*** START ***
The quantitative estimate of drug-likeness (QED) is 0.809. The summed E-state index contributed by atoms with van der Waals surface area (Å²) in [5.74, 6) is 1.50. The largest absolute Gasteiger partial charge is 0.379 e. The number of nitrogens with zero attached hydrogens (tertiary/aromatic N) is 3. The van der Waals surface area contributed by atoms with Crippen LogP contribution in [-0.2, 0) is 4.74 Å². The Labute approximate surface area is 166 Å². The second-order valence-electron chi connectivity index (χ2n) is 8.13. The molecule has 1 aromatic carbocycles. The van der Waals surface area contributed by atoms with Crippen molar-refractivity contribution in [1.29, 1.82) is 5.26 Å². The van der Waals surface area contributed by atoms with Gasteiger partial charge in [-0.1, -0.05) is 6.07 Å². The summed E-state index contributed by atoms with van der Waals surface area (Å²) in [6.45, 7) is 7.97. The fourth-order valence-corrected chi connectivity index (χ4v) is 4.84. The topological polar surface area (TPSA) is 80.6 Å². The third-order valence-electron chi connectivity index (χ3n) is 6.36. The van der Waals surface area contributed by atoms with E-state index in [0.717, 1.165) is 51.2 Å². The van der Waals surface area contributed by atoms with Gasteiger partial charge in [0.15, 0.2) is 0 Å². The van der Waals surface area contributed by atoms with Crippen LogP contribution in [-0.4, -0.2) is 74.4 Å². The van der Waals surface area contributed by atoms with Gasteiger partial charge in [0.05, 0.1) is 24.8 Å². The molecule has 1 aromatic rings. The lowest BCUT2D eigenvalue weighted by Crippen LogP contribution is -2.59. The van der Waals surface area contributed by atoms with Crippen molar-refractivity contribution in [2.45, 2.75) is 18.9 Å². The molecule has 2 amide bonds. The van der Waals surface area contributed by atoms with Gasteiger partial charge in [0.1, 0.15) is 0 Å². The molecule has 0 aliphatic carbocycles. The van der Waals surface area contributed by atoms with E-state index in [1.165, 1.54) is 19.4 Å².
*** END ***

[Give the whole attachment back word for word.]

The quantitative estimate of drug-likeness (QED) is 0.809. The summed E-state index contributed by atoms with van der Waals surface area (Å²) in [5.74, 6) is 1.50. The largest absolute Gasteiger partial charge is 0.379 e. The number of nitrogens with zero attached hydrogens (tertiary/aromatic N) is 3. The van der Waals surface area contributed by atoms with Crippen LogP contribution in [-0.2, 0) is 4.74 Å². The Labute approximate surface area is 166 Å². The second-order valence-electron chi connectivity index (χ2n) is 8.13. The molecule has 1 aromatic carbocycles. The van der Waals surface area contributed by atoms with Crippen molar-refractivity contribution in [1.29, 1.82) is 5.26 Å². The van der Waals surface area contributed by atoms with Gasteiger partial charge in [-0.1, -0.05) is 6.07 Å². The summed E-state index contributed by atoms with van der Waals surface area (Å²) in [6.45, 7) is 7.97. The fourth-order valence-corrected chi connectivity index (χ4v) is 4.84. The topological polar surface area (TPSA) is 80.6 Å². The third-order valence-electron chi connectivity index (χ3n) is 6.36. The van der Waals surface area contributed by atoms with E-state index in [0.717, 1.165) is 51.2 Å². The van der Waals surface area contributed by atoms with Gasteiger partial charge in [0.15, 0.2) is 0 Å². The van der Waals surface area contributed by atoms with Crippen LogP contribution in [-0.4, -0.2) is 74.4 Å². The van der Waals surface area contributed by atoms with Gasteiger partial charge in [0.05, 0.1) is 24.8 Å². The molecule has 1 aromatic rings. The lowest BCUT2D eigenvalue weighted by Crippen LogP contribution is -2.59. The van der Waals surface area contributed by atoms with Crippen molar-refractivity contribution in [2.45, 2.75) is 18.9 Å². The molecule has 2 amide bonds. The van der Waals surface area contributed by atoms with Gasteiger partial charge in [0.1, 0.15) is 0 Å². The molecule has 0 aliphatic carbocycles. The van der Waals surface area contributed by atoms with E-state index in [1.165, 1.54) is 19.4 Å².